Most significantly, James decided to build upon the original foundation utilizing the original floor plan.  While it was an entirely new building, it retained the original Federal-style arrangement of space.  The original proportions of the house were maintained with the thirteen-and-a half foot ceilings, the extra tall doorways and the graceful elliptical staircase in a central stairwell, crowned by an oval-shaped skylight.

But now the interiors were much more lavishly adorned.  The magnificent Latrobe-designed library with the vaulted ceiling and skylights was reinterpreted, with handsome ribbed woodwork.  Some of the original ash woodwork was polished and refashioned into innovative pocket window shutters throughout the house.  Also added were deeply carved plaster medallions around the bases of the chandeliers and elaborate plaster cornices decorating the edges of the ceilings.  Fashionable Greek Revival wood trim with Sheffield silver hardware and particularly fine Italian marble and stone mantelpieces brought the house new elegance.  James then furnished the interiors with the best that money could buy.

Criticism of James’s rebuilding seems to have largely abated once the new home was unveiled.  Robert Spiotta says that the public had “dismissed Prentice’s charges as spurious and exonerated James” by 1857.  The new Ashland was well received.  Certainly the fact that the house was built quickly proved that James was serious about honoring his father at Ashland.  Perhaps a look at the new house reassured that it resembled the original in important ways.

A journalist who visited the completed mansion in July 1857 gave a positive review of James’s rebuilding, proclaiming the new Ashland even “more elegant” than the original:

The identical house occupied by HENRY CLAY has been torn down since his death, and a new and more elegant edifice erected upon the same spot, and with but slight modification of the same plan…The result is, that while the form and character of the old building, planned by Latrobe, has been preserved, all that taste and improvement in architecture, without being gaudy, could suggest, has secured to the resident within the walls, and to the visitor, one of the most bijou retreats, independent of its hallowed associations, which I have ever entered. (Cincinnati Daily Gazette, 4 July 1857.)

The new opulent, sophisticated Ashland, memorial to Henry Clay, studded with his artifacts and largely open to the public, was now home to James, Susan, ten children, domestic slaves, and pets.  They lived there for roughly a six-year period, when events surrounding the Civil War put an end to their life at Ashland.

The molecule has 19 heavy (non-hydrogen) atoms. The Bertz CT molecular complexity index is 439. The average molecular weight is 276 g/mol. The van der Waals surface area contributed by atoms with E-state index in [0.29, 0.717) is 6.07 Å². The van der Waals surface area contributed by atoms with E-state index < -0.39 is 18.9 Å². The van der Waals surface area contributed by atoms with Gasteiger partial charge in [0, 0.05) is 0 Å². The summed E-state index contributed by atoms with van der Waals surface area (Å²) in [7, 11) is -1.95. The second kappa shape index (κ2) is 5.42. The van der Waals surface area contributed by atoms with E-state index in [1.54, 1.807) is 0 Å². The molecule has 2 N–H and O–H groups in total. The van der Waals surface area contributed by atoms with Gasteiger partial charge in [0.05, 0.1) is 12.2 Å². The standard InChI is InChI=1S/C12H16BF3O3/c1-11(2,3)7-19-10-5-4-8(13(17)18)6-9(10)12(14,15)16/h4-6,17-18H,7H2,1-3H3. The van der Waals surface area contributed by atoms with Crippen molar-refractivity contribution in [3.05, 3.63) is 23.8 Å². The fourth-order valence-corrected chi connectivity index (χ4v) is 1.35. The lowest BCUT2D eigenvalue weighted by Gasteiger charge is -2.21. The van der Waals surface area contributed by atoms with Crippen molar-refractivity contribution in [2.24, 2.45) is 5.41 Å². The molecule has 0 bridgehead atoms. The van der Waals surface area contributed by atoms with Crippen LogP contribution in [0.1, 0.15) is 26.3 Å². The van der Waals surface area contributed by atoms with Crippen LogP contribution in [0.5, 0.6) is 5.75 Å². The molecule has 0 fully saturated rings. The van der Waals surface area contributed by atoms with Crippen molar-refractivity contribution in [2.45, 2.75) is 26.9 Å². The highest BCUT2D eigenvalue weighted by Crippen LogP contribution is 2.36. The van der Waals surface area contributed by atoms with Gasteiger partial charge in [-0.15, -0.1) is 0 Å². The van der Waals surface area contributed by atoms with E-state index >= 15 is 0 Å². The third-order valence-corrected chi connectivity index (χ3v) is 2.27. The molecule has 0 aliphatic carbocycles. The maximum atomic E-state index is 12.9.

Henry Clay’s Paradise


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YOU ARE HERE -> up to 1852

Named for the towering ash trees growing there, Henry Clay’s Ashland was no ordinary home.  Because of Clay’s prominence and the fact that he cherished and spoke often of his estate in Kentucky, Ashland became nationally known and an inseparable part of Clay’s public identity.  Clay had lent his celebrity to Ashland and the estate was as familiar to Americans of his time as Washington’s Mount Vernon or Jefferson’s Monticello.  Music, hats, books, ash wood canes, and other presidential campaign memorabilia paid tribute to Clay’s beloved estate and were much in vogue.

A popular engraving widely circulated during Clay’s lifetime depicted “The Sage of Ashland” seated in a chair on his front lawn, the mansion’s façade behind him.  After his death the picture was amended, showing only an empty chair in front of the house.

As towns, cities, and counties were formed all over the expanding United States, many took the name ‘Ashland,’ including Clay’s hometown in Hanover County, Virginia; at least thirty localities in the United States are named for Henry Clay’s estate.  Throughout much of the nineteenth century, Ashland was a household word.

And to this day, Ashland is known as “The Henry Clay Estate” as this tract of beautiful Kentucky land remains a vibrant reminder of the Statesman’s great passion for his bluegrass home. Not only did Ashland symbolize his status and aspirations, his love for his estate was one of the strongest affections of his life.  He viewed Ashland as his personal paradise, exclaiming, “I love old Ashland, and all these acres with their trees and flowers and growing grain allure me in a way that ambition never can.”

Clay took great pride in the fact that he had worked for and purchased everything on his estate, having received none of it as a gift or inheritance.  Historian Samuel M. Wilson said, “While Henry Clay loved Lexington and his adopted state of Kentucky, and was passionately devoted to his country, Ashland was…always and everywhere the haven of his heart, the central pivot of his personal interest and his professional activities.  To him it meant home, happiness, and the inexpressible sweets of domestic peace.”